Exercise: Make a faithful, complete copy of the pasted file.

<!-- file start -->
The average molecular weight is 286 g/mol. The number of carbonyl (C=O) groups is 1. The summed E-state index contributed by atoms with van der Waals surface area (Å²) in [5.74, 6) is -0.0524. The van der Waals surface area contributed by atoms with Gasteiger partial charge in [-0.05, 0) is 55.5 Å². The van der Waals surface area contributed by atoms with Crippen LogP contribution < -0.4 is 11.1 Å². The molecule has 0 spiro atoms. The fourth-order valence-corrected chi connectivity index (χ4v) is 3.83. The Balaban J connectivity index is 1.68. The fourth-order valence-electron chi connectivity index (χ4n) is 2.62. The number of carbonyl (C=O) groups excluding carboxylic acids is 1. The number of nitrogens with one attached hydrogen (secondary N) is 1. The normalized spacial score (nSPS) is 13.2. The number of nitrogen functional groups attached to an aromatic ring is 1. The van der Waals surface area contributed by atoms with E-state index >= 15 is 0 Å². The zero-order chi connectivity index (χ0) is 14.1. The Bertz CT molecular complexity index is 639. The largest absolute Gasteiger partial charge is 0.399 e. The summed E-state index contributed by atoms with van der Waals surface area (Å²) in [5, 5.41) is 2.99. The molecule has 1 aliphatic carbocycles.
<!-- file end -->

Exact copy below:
The average molecular weight is 286 g/mol. The number of carbonyl (C=O) groups is 1. The summed E-state index contributed by atoms with van der Waals surface area (Å²) in [5.74, 6) is -0.0524. The van der Waals surface area contributed by atoms with Gasteiger partial charge in [-0.05, 0) is 55.5 Å². The van der Waals surface area contributed by atoms with Crippen LogP contribution < -0.4 is 11.1 Å². The molecule has 0 spiro atoms. The fourth-order valence-corrected chi connectivity index (χ4v) is 3.83. The Balaban J connectivity index is 1.68. The fourth-order valence-electron chi connectivity index (χ4n) is 2.62. The number of carbonyl (C=O) groups excluding carboxylic acids is 1. The number of nitrogens with one attached hydrogen (secondary N) is 1. The normalized spacial score (nSPS) is 13.2. The number of nitrogen functional groups attached to an aromatic ring is 1. The van der Waals surface area contributed by atoms with E-state index >= 15 is 0 Å². The zero-order chi connectivity index (χ0) is 14.1. The Bertz CT molecular complexity index is 639. The largest absolute Gasteiger partial charge is 0.399 e. The summed E-state index contributed by atoms with van der Waals surface area (Å²) in [5, 5.41) is 2.99. The molecule has 1 aliphatic carbocycles.